Although there is no use in making the buffer pool larger than the total amount of data in the database (including indexes and system catalogue), making the buffer pools larger will usually dramatically increase performance.

    As others have mentioned, make sure you reorg data on a regular basis, run statistics on all objects, and check to ensure that the proper indexes are created and used by the applications accessing the database.
    Last edited by Marcus_A; 05-13-03 at 23:05.

  15. #15
    Join Date
    May 2003
    Location
    USA
    Posts
    5,737
    More on DB2 buffer pools:

    If you have an very large database (relative to the amount of memory you have available for DB2 buffer pools), one strategy is to have multiple buffer pools. In some situations, I would suggest using two buffer pools as follows:

    The first buffer pool would be used for all objects (tablespaces and indexes) that are part of the system catalogue, all indexes for user tables, all small user tables, and maybe some important intermediate size tables. The objects (and buffer pool size) for this buffer pool should be chosen so that objects assigned to this buffer pool can all fit in the buffer pool at one time (or at least 80% of them can fit at the same time).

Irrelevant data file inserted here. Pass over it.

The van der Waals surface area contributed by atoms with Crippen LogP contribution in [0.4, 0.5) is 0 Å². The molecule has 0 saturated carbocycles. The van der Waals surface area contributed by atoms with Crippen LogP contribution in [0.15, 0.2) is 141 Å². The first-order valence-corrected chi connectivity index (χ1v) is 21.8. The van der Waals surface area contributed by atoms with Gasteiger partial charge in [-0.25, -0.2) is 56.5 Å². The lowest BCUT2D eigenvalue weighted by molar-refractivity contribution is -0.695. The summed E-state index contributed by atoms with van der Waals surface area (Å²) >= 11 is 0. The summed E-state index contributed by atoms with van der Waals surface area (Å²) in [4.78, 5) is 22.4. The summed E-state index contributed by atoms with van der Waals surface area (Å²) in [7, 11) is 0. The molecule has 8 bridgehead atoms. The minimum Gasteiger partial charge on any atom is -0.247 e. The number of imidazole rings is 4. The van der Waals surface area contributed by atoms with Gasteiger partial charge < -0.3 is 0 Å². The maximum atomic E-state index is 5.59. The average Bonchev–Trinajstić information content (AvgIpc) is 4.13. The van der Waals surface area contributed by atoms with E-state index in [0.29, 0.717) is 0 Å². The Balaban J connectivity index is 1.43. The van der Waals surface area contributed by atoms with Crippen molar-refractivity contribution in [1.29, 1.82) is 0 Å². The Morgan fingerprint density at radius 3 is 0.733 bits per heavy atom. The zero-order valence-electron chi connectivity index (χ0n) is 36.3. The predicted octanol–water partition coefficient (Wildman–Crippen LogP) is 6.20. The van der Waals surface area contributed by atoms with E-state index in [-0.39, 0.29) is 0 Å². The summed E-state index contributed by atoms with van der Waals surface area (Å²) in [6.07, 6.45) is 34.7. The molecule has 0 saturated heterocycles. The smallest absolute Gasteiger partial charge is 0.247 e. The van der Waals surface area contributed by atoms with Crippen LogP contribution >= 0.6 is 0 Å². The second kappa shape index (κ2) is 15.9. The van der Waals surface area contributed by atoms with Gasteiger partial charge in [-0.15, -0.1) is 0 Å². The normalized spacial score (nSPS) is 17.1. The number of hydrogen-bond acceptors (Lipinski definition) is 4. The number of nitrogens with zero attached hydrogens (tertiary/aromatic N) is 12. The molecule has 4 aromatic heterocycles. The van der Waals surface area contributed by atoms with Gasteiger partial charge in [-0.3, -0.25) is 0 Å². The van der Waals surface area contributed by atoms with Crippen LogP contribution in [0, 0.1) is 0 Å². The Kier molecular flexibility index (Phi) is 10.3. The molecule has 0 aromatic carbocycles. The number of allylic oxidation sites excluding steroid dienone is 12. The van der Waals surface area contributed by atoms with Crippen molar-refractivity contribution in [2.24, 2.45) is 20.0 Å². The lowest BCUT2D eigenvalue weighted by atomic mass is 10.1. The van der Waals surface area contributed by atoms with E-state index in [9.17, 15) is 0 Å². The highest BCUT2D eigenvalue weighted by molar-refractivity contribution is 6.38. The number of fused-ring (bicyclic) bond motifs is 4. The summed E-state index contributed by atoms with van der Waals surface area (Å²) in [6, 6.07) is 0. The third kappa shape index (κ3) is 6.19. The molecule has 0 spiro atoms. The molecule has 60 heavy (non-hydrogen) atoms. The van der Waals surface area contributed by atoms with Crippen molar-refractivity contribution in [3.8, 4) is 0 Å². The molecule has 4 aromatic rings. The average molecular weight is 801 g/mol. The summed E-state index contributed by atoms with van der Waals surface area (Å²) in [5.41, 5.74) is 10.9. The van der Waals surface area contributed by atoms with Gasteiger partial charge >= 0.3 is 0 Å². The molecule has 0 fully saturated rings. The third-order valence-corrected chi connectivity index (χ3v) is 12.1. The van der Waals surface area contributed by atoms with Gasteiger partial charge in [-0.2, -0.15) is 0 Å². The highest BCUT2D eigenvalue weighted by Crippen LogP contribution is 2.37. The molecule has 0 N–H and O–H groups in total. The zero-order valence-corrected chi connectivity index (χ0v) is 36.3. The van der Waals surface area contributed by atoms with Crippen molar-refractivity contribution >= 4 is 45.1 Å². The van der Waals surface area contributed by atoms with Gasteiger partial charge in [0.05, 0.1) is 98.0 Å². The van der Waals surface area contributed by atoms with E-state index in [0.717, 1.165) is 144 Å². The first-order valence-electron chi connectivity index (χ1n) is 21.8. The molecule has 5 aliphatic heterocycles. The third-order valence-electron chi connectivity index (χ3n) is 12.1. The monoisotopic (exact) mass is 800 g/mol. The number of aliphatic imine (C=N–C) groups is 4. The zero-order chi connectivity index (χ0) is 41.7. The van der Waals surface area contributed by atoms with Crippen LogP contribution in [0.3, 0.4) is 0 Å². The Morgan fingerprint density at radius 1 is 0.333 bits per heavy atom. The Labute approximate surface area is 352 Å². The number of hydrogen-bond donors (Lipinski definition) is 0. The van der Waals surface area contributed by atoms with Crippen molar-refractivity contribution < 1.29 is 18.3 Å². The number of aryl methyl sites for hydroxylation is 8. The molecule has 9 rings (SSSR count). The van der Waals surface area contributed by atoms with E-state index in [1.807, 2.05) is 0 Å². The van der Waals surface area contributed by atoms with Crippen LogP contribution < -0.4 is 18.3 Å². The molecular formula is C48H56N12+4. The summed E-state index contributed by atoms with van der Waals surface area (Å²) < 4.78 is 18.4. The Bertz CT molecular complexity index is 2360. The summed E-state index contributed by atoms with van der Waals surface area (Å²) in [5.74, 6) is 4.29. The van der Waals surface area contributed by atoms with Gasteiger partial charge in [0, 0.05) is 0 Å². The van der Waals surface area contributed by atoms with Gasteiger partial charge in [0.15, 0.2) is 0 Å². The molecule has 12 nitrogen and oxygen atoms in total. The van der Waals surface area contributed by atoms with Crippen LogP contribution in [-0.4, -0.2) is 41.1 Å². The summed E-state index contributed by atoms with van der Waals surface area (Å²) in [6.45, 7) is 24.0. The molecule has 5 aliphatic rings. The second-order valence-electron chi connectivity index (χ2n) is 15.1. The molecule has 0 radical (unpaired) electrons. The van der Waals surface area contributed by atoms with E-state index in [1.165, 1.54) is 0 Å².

Then second buffer pool would be reserved for all large user tables. Usually this buffer pool is not large enough to hold all the objects in the buffer pool at one time.

    Using the above scenario, you would only have to create one new buffer pool and then redefine the buffer pool assignment for the large user tables (leaving all other objects using the original buffer pool).

Posting Permissions

  • You may not post new threads
  • You may not post replies
  • You may not post attachments
  • You may not edit your posts
  •